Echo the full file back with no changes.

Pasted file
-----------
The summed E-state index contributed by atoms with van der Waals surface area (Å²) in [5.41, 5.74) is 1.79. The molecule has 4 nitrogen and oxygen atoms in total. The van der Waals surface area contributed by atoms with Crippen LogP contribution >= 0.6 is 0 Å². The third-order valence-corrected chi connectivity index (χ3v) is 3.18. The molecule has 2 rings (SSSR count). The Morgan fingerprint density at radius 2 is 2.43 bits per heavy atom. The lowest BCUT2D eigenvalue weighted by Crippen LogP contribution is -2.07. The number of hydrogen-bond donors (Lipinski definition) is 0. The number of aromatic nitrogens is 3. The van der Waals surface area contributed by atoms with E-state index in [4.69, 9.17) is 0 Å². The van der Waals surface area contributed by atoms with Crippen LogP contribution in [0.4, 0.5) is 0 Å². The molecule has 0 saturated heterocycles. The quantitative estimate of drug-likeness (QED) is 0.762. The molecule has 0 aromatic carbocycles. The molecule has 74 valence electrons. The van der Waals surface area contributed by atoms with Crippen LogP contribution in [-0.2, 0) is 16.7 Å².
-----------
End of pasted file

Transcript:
The summed E-state index contributed by atoms with van der Waals surface area (Å²) in [5.41, 5.74) is 1.79. The molecule has 4 nitrogen and oxygen atoms in total. The van der Waals surface area contributed by atoms with Crippen LogP contribution >= 0.6 is 0 Å². The third-order valence-corrected chi connectivity index (χ3v) is 3.18. The molecule has 2 rings (SSSR count). The Morgan fingerprint density at radius 2 is 2.43 bits per heavy atom. The lowest BCUT2D eigenvalue weighted by Crippen LogP contribution is -2.07. The number of hydrogen-bond donors (Lipinski definition) is 0. The number of aromatic nitrogens is 3. The van der Waals surface area contributed by atoms with E-state index in [4.69, 9.17) is 0 Å². The van der Waals surface area contributed by atoms with Crippen LogP contribution in [0.4, 0.5) is 0 Å². The molecule has 0 saturated heterocycles. The quantitative estimate of drug-likeness (QED) is 0.762. The molecule has 0 aromatic carbocycles. The molecule has 74 valence electrons. The van der Waals surface area contributed by atoms with Crippen LogP contribution in [-0.2, 0) is 16.7 Å².